This baby could be born by the time you read this. It's currently Sunday the 15th at 5:45 p.m., and I'm having to breathe through a few contractions. [WELL. BABY WAS BORN 4 HOURS LATER 😅]
I wrote this essay a while back and have been saving it for my due date, knowing it would fall on a Wednesday. I always have a hard time sharing how I feel about birth because I know words like these could be hard to read for people struggling with infertility or those who have had a hard or traumatic experience with birth. However, I think it's so rare to find positive words about birth, and I want to share a different perspective. ❤️
Two new people are born every time a woman gives birth: a new baby and a new mother. Birth is intense in every way: physically, emotionally, spiritually. No one emerges from birth unchanged, no matter how many times you experience it. It’s completely unique for each woman—for some, birth is traumatic. For others, it’s empowering. But regardless, a vast majority of women would agree the fruit of giving birth—a completely unique human soul whose veins are filled with your blood and whose body is covered in your flesh—is worth the labor it takes to deliver that person into your arms. I believe birth, no matter the method and regardless of the pain involved, is ultimately beautiful, worthy work that is a gift to experience.
So how does that fit into the Judeo-Christian narrative of labor and delivery being part of God’s curse on womankind after the Fall? In the creation story, after Adam and Eve eat the forbidden fruit, God says to Eve, “I will make your pains in childbearing very severe; with painful labor you will give birth to children.”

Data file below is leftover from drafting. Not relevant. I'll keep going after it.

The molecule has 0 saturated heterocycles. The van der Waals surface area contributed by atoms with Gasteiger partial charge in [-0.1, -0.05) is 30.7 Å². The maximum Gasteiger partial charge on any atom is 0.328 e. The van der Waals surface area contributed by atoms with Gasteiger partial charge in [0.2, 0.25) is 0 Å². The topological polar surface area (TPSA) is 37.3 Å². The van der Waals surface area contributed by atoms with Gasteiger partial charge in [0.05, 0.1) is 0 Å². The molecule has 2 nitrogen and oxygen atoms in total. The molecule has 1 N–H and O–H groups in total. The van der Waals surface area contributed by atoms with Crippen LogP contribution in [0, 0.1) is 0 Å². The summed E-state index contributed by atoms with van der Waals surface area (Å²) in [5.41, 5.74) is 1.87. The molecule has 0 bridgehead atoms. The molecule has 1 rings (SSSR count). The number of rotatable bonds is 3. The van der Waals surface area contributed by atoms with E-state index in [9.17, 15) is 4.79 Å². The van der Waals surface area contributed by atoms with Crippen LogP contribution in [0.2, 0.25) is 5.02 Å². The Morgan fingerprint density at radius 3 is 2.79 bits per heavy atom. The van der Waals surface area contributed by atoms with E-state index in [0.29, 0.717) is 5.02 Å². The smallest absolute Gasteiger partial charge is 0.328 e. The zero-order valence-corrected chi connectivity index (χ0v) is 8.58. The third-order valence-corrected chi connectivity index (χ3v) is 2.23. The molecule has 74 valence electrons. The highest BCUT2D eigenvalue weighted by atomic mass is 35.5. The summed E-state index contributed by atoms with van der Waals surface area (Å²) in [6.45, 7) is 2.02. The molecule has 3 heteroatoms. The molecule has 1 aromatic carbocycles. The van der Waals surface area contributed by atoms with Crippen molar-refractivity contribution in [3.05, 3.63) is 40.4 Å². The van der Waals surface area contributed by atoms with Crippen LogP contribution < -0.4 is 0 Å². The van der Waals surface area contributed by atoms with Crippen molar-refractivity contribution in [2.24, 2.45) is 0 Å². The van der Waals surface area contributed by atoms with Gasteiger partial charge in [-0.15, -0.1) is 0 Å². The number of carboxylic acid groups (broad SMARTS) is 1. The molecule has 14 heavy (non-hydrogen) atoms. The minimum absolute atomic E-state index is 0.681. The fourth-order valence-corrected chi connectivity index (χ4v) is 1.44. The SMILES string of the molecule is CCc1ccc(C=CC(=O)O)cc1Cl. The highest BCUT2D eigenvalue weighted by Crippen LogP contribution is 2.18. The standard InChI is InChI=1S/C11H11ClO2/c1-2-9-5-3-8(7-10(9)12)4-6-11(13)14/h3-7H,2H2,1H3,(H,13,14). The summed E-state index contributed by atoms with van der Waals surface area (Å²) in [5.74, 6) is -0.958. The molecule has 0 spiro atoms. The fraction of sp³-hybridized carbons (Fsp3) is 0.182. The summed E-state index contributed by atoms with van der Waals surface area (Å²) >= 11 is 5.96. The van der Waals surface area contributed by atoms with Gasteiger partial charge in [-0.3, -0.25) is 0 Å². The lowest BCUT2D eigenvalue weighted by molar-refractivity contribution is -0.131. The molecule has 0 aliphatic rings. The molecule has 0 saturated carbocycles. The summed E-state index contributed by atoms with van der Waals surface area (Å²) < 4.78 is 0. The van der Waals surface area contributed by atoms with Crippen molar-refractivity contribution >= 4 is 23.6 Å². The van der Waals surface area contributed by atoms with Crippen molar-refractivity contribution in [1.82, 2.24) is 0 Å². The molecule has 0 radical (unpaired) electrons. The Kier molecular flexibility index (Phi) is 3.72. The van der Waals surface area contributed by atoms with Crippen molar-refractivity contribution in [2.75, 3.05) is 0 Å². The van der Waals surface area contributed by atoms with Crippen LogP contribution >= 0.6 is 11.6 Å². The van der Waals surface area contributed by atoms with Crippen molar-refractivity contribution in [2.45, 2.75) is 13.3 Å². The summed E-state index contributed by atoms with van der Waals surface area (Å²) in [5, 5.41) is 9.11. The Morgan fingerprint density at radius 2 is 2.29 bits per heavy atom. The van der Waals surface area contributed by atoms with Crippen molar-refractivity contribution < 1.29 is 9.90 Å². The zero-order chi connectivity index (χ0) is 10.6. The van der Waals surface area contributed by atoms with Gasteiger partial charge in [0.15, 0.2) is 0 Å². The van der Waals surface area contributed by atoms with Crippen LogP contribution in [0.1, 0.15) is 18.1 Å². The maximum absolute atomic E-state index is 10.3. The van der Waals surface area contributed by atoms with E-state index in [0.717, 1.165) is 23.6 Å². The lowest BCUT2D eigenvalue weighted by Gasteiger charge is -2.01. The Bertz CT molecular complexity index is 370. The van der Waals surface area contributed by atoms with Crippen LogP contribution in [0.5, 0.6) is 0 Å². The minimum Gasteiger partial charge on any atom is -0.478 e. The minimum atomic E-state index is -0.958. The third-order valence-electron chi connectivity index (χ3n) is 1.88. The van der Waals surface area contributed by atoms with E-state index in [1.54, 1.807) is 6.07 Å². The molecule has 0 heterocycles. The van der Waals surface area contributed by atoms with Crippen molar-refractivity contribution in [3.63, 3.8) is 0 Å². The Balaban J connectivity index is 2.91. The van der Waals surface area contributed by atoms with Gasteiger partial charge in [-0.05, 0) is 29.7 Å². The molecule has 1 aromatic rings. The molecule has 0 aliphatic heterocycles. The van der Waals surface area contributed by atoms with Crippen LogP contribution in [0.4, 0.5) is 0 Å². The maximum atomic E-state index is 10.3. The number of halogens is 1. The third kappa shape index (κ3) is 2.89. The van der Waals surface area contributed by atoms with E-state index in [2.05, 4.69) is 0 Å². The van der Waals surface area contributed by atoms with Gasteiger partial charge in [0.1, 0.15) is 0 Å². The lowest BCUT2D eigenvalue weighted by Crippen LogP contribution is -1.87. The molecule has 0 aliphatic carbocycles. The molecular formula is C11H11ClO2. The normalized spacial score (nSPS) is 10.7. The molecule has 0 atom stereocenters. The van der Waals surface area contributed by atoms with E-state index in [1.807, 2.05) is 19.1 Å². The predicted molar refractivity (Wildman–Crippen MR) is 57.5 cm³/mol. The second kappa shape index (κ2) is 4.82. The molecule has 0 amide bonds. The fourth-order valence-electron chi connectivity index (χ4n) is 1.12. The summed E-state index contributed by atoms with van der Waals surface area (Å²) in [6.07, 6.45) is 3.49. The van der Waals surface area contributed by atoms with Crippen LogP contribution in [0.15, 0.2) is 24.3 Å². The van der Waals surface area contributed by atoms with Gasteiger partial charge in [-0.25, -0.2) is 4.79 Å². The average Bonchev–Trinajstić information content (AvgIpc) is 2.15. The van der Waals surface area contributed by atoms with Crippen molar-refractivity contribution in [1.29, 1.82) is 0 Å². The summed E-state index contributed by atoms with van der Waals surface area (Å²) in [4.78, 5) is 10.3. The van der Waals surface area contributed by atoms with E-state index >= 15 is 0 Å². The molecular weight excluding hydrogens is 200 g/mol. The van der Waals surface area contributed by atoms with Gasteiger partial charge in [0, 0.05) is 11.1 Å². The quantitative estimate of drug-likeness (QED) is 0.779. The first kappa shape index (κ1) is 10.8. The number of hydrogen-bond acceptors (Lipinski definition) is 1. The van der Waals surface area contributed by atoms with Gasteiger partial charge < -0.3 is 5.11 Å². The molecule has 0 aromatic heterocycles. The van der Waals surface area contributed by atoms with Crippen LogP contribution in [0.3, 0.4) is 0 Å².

In my teens and 20s, childbirth was a terrifying concept. Most women I knew spoke of it with dread and negativity, detailing horror stories and recounting the pain they experienced before the sweet numbness of an epidural or the birth of their child allowed them to rest from the endless cycle of painful contractions. Pair this with lack of education about our bodies and the belief that the experience of childbirth was handed down as a punishment for sin, and you’ve got a recipe for fear, anxiety and even shame surrounding birth. I remember being repulsed by pregnant bellies as a teen. I wanted to be a mother, but the idea of going through pregnancy and birth was just a means to that end in my mind. It was not something to look forward to. It was a curse.
I always skipped over Adam’s part of that story without really thinking about it: “Because you listened to your wife and ate fruit from the tree about which I commanded you, ‘You must not eat from it,’ Cursed is the ground because of you; through painful toil you will eat food from it all the days of your life. It will produce thorns and thistles for you, and you will eat the plants of the field. By the sweat of your brow you will eat your food until you return to the ground, since from it you were taken; for dust you are and to dust you will return.”
I’m not a man, not a farmer and didn’t even grow up around any kind of vegetable gardening, so what context would I have to personally understand these verses? Not much, until my first job out of college: writing feature stories about farmers across the state of Alabama. They grew row crops, pecans, peaches, vegetables. Some farmed a few acres; others tended to thousands. Some struggled financially, and others were incredibly wealthy.
During our six-month stint in Wisconsin, I did some freelance work for an agricultural publication and met dozens of farmers who grew crops without the aid of any chemical pesticides or fertilizers. They jumped through insane hoops to become USDA Certified Organic farms and did a massive amount of outreach on top of farming to raise awareness about their passion for organic farming.